By Haley Burrow | Guest Contributor
Baylor in Ireland students attended a lecture on June 20 at Stranmillis University to hear from faculty members about different facets of life in Northern Ireland.
As their time in the city neared its end, students received a worksheet to brainstorm the positive aspects of Belfast as well as its challenges. They also had the chance to ask any remaining questions they had.
“Belfast is very open to change and growth, and that’s definitely a positive thing to see,” Belton graduate student Mary Kate Montgomery said. “You can see how welcoming everyone is because the only way to go up from where they were is to be open and be so accepting of growth and change.”
From 1968 to 1998, Northern Ireland was in a period of turmoil called the Troubles.
“Eighty percent of the people left Northern Ireland to study, and that’s a huge number,” Stranmillis faculty member Lois Totton said. “Out of that 80%, more than half of them never came back here.”
The Troubles fostered an atmosphere that made it difficult for the Northern Irish people to feel safe in their communities.
The end of the Troubles came with the Good Friday Agreement, which has allowed these communities to have more comfort and pride in their country.
“If you want to stay here, you have to step up and take the challenges,” Totton said. “I think it makes us a little stronger in many ways, because we have been determined.”
Since the end of the Troubles, more people have immigrated to Northern Ireland, bringing increasingly diverse cultures.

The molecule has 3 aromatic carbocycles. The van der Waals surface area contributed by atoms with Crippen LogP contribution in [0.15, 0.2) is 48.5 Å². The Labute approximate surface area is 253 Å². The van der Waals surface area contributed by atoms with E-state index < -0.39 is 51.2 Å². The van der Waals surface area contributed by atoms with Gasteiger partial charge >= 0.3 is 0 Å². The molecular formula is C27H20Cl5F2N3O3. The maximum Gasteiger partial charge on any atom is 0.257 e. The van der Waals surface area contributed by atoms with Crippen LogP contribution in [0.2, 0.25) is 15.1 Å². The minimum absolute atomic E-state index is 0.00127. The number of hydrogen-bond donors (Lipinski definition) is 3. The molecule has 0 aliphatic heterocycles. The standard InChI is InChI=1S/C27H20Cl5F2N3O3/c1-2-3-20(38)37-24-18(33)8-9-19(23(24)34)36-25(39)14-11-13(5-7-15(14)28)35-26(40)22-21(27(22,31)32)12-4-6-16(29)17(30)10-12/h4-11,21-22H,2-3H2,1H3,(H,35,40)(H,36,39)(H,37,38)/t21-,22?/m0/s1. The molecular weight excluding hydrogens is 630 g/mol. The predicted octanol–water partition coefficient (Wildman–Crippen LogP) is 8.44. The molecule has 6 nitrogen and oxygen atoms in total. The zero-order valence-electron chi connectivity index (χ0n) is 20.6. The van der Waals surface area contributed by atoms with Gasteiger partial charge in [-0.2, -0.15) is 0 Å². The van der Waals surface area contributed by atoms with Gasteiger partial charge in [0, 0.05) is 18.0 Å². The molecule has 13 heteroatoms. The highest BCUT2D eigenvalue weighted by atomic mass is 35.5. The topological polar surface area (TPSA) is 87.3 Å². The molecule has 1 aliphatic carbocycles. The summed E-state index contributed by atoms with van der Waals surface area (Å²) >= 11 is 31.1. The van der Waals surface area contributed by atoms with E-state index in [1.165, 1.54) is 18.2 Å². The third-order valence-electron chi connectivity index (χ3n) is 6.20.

“We need to be open to other cultures,” Totton said. “We’ve had to step up, but because of the resilience, because we’ve had challenges in the past, we don’t see roadblocks. We’ll make it work some way.”
During the lecture, students talked about the differences between Belfast, Dublin and America, with some students saying that the northern part of the island felt more like what they were expecting Ireland to be.
“I think a lot of things in Dublin are very Americanized,” Montgomery said. “Dublin seems a little bit more boujie and classy in terms of its people. I know when we went to Derry, that’s when it kind of hit me.”
Despite Northern Ireland’s attempts to move on from its troubling past, there are still challenges that need to be faced and progress that needs to be made.
“The No. 1 thing that stood out to me was the segregation standpoint,” Hanover, N.H., senior Harper Leigh said.
Segregation in Belfast and Northern Ireland occurs primarily along Catholic and Protestant lines. Tied with these religions are the ideas of nationalism and unionism, respectively.
“One thing that I do think contributes to the sense of not moving on is how we educate our children separately,” Totton said. “I am a great proponent of integrated education.”
Integrated education in Northern Ireland started 40 years ago and has made little progress since. Today, only 7% of all students attend an integrated school.
“I think we recognize that we do all share the same bit of land, but we have different culture,” Stranmillis faculty member Dr. Barbara McDade said. “We have different background and values and different political and constitutional views. [A separate Ireland] is much, much more helpful because it recognizes the reality of our history and where we’ve been and how people feel about who they are and their identity.”
The history of Northern Ireland offers a lot to learn from, and the community continues to see the effects of the troubling times today.
“We shouldn’t be building walls; we should be building bridges,” Totton said. “Yet, this works here. The walls are up. The gates are opened, but they’re still closed at night.”